Dietary fatty acids are metabolized into fuel sources using beta-oxidation. Fatty acid conversion into Acetyl-CoA requires transport across the mitochondrial membrane via the carnitine shuttle.80 When beta-oxidation is impaired, fats are metabolized using an alternate pathway called omega-oxidation. Omega-oxidation results in elevated levels of dicarboxylic acids such as adipic acid and suberic acid. Impaired beta-oxidation occurs in carnitine deficiency or enzymatic dysfunction due to lack of nutrient cofactors. Vitamin B2 and magnesium play a role in optimizing beta-oxidation.
Low levels of suberate can occur if there is insufficient dietary fat or digestive fat malabsorption. Suberate is primarily synthesized or derived from dietary oleic acid and absorbed from the gastrointestinal system. Suberate and adipate levels may also be low if there are inherited low activity enzyme variants present in the synthesis pathway. An insufficiency of zinc or vitamin B3 may inhibit omega oxidation pathways and decrease suberate levels.
Consider supporting adipate synthesis with vitamins B2, B3, CoQ10, L-carnitine, magnesium, and zinc.
Celiac disease or inflammatory bowel syndrome (IBD) may impair digestion and absorption of fats, proteins, minerals, and vitamins. Fat malabsorption can present with gastrointestinal bloating and cramping with pale or greasy stools.
Rule out Celiac disease as a cause of malabsorption.
Consider food allergy and sensitivity testing with IgG, IgA, IgG4, and IgE panels to rule out Ig-mediated inflammation as a cause of malabsorption or other gut symptoms.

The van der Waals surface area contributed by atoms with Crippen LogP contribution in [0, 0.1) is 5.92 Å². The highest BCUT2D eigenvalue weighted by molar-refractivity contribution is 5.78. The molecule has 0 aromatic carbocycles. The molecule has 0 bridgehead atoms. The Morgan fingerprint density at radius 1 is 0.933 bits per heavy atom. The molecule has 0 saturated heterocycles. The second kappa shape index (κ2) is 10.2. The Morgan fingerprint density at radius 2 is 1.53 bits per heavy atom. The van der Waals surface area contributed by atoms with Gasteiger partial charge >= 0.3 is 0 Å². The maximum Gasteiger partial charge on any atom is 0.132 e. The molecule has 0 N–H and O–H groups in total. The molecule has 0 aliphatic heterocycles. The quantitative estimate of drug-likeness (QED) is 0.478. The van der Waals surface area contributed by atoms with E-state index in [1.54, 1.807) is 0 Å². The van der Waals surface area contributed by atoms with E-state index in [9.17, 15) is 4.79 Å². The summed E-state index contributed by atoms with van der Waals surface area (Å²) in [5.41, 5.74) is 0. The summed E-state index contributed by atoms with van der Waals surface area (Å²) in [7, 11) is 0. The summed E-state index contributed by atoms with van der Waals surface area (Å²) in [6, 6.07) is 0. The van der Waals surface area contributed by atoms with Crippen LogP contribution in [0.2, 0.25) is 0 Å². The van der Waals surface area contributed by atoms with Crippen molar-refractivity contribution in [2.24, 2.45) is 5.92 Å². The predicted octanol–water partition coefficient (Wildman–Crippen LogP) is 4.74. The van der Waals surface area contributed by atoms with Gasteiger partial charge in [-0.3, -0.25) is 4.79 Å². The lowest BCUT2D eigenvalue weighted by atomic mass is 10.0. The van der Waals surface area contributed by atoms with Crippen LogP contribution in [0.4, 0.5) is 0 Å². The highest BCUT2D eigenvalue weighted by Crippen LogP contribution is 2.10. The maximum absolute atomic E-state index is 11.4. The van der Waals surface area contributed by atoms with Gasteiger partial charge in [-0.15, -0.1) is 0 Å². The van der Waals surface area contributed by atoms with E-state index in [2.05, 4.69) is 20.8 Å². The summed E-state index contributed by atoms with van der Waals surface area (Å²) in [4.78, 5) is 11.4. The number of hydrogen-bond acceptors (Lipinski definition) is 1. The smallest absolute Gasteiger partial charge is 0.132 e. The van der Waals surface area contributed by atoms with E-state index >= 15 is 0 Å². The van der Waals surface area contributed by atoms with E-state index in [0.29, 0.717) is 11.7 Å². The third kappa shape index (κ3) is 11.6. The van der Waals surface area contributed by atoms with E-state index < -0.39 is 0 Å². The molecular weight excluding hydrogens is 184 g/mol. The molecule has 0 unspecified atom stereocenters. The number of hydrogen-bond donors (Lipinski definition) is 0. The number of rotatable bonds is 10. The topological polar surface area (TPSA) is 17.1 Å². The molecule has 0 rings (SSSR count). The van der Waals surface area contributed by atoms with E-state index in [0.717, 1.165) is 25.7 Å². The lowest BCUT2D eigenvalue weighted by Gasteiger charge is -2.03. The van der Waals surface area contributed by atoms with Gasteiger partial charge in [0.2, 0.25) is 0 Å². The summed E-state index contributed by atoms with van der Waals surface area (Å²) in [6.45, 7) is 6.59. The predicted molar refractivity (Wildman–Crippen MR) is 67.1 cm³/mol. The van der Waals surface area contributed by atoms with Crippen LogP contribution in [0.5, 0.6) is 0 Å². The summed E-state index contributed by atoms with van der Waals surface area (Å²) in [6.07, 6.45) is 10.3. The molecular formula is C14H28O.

Consider an evaluation of gastrointestinal function to determine the need for digestive
supports and improved fat assimilation.
High levels of suberate can occur if there is a high dietary fat load, during fasting, or if there are inherited low activity enzyme variants in the beta-oxidation pathway. Higher levels of circulating oleic acid have been found in diabetics and can increase suberate levels. An L-carnitine deficiency can inhibit normal beta-oxidation and promote omega-oxidation, increasing adipate and suberate levels. Adipate and suberate levels may increase if liver disorders are present. Dicarboxylic acids (cis-aconitate, isocitrate, succinate, malate, suberate, and adipate) may be excreted in high amounts due to increased mobilization of fatty acids, beta-oxidation defects, increased gut permeability or fasting.
Consider supporting the beta-oxidation pathway with vitamins B2, B3, iron (if deficient), L-carnitine, sulforaphane and a lower-fat diet. Individuals with beta-oxidation defects may have trouble producing enough ketone bodies to successfully accommodate fasting or a “keto” or high-fat diet.
Omega oxidation products can be converted into products that support the CAC. Levels of dicarboxylic acids (cis-aconitate, isocitrate, succinate, malate, suberate, and adipate) can increase when this occurs.
Suberate may be produced by the gastrointestinal microbiome from dietary fats. A high dietary fat load may increase levels of adipate, suberate, and beta-hydroxybutyrate.
Type II diabetes or metabolic syndrome can increase not only suberate but adipate, alpha- hydroxybutyrate, lactate, and pyruvate.
General symptoms of acidosis in infants include poor feeding, vomiting, loss of appetite, weak muscle tone (hypotonia), and lack of energy (lethargy). In adults, acidosis or acidemia is characterized by headaches, confusion, feeling tired, tremors, sleepiness, and seizures.
Levels of alpha-keto-isovalerate and hydroxymethylglutarate, pyroglutamate, benzoate may be elevated while vanilmandelate, 5-hydroxyindolacetate, and orotate may be lower than expected.
Secondary lactic acidosis (e.g., apnea, septicemia, seizures, respiratory or cardiac insufficiency) may also elevate dicarboxylic acids (cis-aconitate, isocitrate, succinate, malate, suberate, and adipate).
Phthalate exposures can inhibit beta-oxidation and increase levels of adipate, suberate, ethylmalonate, and methylsuccinate.
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